The Oscars are just over a week away, and your attention span may be a little brief after all the hype. Fortunately, Up To Date's Film Critics have short films at the top of their lists of movies not to miss. Feel like staying in this weekend? TV Guide has put together a list of streaming options for this year's Academy Award nominees.

Cynthia Haines

2018 Oscar-nominated short films: Animated

Corlew
Luke X. Martin / KCUR 89.3

Segment 1: Political implications of felony indictments against Gov. Eric Greitens.

The big news in Missouri government yesterday was an indictment against Gov. Eric Greitens, who admitted to an extra-marital affair in 2015, but refutes accusations that he took compromising photos of his paramour without her consent. We got reaction from state lawmakers and political watchers about how the charges might affect the governor's ability to lead.

Sony Pictures Classics

This week, folks around the world have turned their attention toward Pyeongchang, South Korea, and the Olympic Winter Games, but you can only watch athletes slide themselves across frozen water for so long. If you need a break from breakneck turns, twists, and tricks over snow and ice, Up To Date's Film Critics have a handful of indie, foreign and documentary movie recommendations to freeze your go-for-gold fatigue.

Cynthia Haines

2018 Oscar-nominated short films: Animated

Off Road Films

Production companies and movie studios may have laid low during Super Bowl week, but the Eagles victory in Minneapolis means more folks will be watching movies again. Along with a suite of stories set overseas, Up To Date's indie, foreign and documentary Film Critics suggest seeing some superb short films this weekend.

Focus Features

Nobody should experience the anxiety associated with broken relationships, secret romance, or a life thrown into turbulence, but it does make great film fodder. Cinemas this weekend are full of characters who must face down their fears or perish, and Up To Date's indie, foreign and documentary Film Critics think more than a couple are worth seeing. Given their recommendations, movie-goers who like watching others suffer should strongly consider a trip to the theater.

Cynthia Haines

Merrick Morton / Fox Searchlight Pictures

This year's Oscar nominees were announced on Tuesday and social media has been buzzing with opinions and predictions. To help you catch up on the contenders you might have missed, Up To Date's indie, foreign, and documentary Film Critics recommend a few movies to see this weekend.

Steve Walker

The Road Movie, Not rated

Courtesy Panic Film Fest

Horror, thriller and science fiction might get dismissed as genre movies (as if recognizable storytelling conventions undermine true quality), but thankfully that didn't deter audiences from making classics out of "Rosemary's Baby," "The Silence of the Lambs" and last year's "Get Out."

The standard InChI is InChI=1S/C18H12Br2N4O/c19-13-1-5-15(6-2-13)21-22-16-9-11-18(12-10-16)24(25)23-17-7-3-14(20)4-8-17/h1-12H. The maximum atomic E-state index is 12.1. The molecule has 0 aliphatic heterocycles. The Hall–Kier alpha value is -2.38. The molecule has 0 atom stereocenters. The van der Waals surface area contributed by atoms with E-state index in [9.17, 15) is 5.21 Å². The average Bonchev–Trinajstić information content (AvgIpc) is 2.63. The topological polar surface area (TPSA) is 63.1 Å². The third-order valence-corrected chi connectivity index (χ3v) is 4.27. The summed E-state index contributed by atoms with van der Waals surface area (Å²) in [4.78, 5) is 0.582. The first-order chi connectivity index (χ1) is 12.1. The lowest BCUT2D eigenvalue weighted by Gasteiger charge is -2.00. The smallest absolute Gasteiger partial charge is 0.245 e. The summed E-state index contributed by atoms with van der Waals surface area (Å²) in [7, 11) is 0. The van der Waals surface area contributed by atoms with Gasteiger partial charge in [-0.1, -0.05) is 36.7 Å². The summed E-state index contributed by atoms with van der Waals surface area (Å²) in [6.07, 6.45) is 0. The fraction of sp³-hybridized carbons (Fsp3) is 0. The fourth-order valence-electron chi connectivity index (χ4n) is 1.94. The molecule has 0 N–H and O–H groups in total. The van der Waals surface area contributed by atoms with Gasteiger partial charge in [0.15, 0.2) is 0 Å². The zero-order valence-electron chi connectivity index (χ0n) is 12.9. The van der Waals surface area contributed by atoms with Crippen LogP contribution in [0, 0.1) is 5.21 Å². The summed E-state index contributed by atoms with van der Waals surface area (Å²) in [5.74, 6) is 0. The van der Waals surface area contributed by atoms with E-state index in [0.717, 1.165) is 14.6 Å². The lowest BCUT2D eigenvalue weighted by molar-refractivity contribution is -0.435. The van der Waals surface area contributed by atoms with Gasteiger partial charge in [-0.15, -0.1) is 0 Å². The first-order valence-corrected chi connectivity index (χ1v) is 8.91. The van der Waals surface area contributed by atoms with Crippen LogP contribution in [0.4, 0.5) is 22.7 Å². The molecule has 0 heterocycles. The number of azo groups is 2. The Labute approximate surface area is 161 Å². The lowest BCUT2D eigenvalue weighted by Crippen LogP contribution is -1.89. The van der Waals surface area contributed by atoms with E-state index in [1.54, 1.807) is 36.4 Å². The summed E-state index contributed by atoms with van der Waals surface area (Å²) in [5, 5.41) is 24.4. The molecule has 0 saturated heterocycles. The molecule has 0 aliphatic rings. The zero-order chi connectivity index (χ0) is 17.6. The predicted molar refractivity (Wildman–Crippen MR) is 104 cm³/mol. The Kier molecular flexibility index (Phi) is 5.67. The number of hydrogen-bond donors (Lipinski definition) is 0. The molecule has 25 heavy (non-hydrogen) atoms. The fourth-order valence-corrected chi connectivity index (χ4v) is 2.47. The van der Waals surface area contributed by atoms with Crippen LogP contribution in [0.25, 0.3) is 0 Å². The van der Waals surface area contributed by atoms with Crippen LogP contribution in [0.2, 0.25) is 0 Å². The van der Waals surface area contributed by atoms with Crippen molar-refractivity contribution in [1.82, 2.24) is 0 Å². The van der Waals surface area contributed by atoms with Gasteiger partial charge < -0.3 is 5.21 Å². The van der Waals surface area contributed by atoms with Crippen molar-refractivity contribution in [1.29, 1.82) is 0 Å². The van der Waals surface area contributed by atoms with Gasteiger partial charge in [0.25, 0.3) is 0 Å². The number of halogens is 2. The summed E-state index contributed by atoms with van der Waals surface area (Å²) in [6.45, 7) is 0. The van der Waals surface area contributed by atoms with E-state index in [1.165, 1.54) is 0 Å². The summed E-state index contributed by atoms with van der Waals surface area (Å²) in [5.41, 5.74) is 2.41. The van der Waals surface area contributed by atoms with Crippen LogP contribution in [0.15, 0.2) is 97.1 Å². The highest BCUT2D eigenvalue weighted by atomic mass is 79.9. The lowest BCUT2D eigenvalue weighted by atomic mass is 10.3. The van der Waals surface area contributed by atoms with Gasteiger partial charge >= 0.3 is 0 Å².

Sony Pictures Classics

Six weeks may seem like plenty of time, but the 90th Academy Awards will be here before you know it. Now's the time to start catching up on the films that could be up for contention (official nominations are announced on January 23).

NEON

Pre-Oscars movie-going crunch-time is upon us and what better way to get prepped for it, than a sit-down-and-chat with Up To Date's Film Critics? They'll review what's showing now on area screens, including Call Me By Your Name, Phantom Thread, Small Town Crime, Proud Mary, The Post, I, Tonya, and Darkest Hour.

C.J. Janovy / KCUR 89.3

University of Kansas film professor Kevin Willmott made national headlines last fall for wearing a bullet-proof vest in protest of a new state law allowing concealed weapons on campuses. He said he’d wear the vest until the law changed.

And with start of the spring semester this week, Willmott is keeping that promise.

fdecomite / Flickr -- CC

Can marbles come back? Inspired by an exhibit at the National Museum of Toys/Miniatures, we take a look at the history and appeal of the game.

Then: a conversation about I, Tonya, the movie that shines more of a light on Tonya Harding's story. We discuss class, gender, abuse and fame on the ice rink.

Guests:

InAweofGod'sCreation / Flickr -- CC

Coco, the latest movie from Disney's Pixar Studios, has been praised for its portrayal of Mexican folklore. Meet the local children's book author who has been tapped to turn the screenplay into a book.

Plus: From the frigid temps over the holidays to today's sleet, you're probably tempted to stay in and hunker down until spring. But some people are choosing to go and do things outside. We find out why.

Guests:

Focus Films

The holidays are officially over and now, well, it's just a gray winter stretching ahead of us. Exhausted from the week back at the old grind? Tired of always being cold? Our Film Critics have some ideas for how you can relax — and stay warm — this weekend. 

Cynthia Haines 

Darkest Hour, PG-13

In our January arts show: we hear more about a new exhibition at The Nelson that features artifacts from the tombs of kings of ancient China — including a burial suit that's made from over 4000 pieces of jade.

Anna Weber worked on the set of the Steven Spielberg's movie, The Post. She shares how recreating the newsroom made her think about history and the role of journalism ... and about her dad, a longtime editor at The Kansas City Star.

Then: a look at the ongoing challenges for families who are trying to find a great school for their kids with special needs.

Guests:

Cohen Media Group

It's the last weekend of the holiday season and maybe you're looking to do that anti-New Year thing — you know, just kick back and relax. Well, Up To Date's indie, foreign and documentary Film Critics have some avenues of escape you can travel for a few hours. 

Steve Walker

Faces Places, PG